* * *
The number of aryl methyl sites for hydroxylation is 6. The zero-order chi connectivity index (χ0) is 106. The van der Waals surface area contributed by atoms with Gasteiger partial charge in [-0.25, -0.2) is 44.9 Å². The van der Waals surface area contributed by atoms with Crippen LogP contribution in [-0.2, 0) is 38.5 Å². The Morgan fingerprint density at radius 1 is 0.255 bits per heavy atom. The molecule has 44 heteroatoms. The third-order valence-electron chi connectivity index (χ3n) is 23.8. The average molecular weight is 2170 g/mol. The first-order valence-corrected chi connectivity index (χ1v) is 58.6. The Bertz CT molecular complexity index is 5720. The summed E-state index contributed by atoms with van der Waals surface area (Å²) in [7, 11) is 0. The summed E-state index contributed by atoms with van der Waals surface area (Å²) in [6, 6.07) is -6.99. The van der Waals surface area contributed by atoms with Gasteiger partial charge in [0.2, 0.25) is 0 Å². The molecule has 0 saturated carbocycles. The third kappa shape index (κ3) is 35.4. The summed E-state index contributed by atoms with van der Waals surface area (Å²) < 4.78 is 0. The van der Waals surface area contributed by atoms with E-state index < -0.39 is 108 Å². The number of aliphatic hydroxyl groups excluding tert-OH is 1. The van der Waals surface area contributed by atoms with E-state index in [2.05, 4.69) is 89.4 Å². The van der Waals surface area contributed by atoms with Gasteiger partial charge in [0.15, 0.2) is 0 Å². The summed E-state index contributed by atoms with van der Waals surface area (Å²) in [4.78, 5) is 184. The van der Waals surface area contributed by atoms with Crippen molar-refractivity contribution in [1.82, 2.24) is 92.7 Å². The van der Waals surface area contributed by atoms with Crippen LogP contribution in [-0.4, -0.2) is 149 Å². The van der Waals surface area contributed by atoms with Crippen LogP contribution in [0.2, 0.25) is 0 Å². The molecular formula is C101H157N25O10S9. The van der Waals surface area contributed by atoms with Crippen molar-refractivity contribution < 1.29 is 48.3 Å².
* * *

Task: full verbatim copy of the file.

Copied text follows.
The number of aryl methyl sites for hydroxylation is 6. The zero-order chi connectivity index (χ0) is 106. The van der Waals surface area contributed by atoms with Gasteiger partial charge in [-0.25, -0.2) is 44.9 Å². The van der Waals surface area contributed by atoms with Crippen LogP contribution in [-0.2, 0) is 38.5 Å². The Morgan fingerprint density at radius 1 is 0.255 bits per heavy atom. The molecule has 44 heteroatoms. The third-order valence-electron chi connectivity index (χ3n) is 23.8. The average molecular weight is 2170 g/mol. The first-order valence-corrected chi connectivity index (χ1v) is 58.6. The Bertz CT molecular complexity index is 5720. The summed E-state index contributed by atoms with van der Waals surface area (Å²) in [7, 11) is 0. The summed E-state index contributed by atoms with van der Waals surface area (Å²) in [6, 6.07) is -6.99. The van der Waals surface area contributed by atoms with Gasteiger partial charge in [0.2, 0.25) is 0 Å². The molecule has 0 saturated carbocycles. The third kappa shape index (κ3) is 35.4. The summed E-state index contributed by atoms with van der Waals surface area (Å²) < 4.78 is 0. The van der Waals surface area contributed by atoms with E-state index < -0.39 is 108 Å². The number of aliphatic hydroxyl groups excluding tert-OH is 1. The van der Waals surface area contributed by atoms with E-state index in [2.05, 4.69) is 89.4 Å². The van der Waals surface area contributed by atoms with Gasteiger partial charge in [0.15, 0.2) is 0 Å². The summed E-state index contributed by atoms with van der Waals surface area (Å²) in [4.78, 5) is 184. The van der Waals surface area contributed by atoms with Crippen molar-refractivity contribution in [1.82, 2.24) is 92.7 Å². The van der Waals surface area contributed by atoms with Crippen LogP contribution in [-0.4, -0.2) is 149 Å². The van der Waals surface area contributed by atoms with Crippen LogP contribution in [0.2, 0.25) is 0 Å². The molecular formula is C101H157N25O10S9. The van der Waals surface area contributed by atoms with Crippen molar-refractivity contribution < 1.29 is 48.3 Å².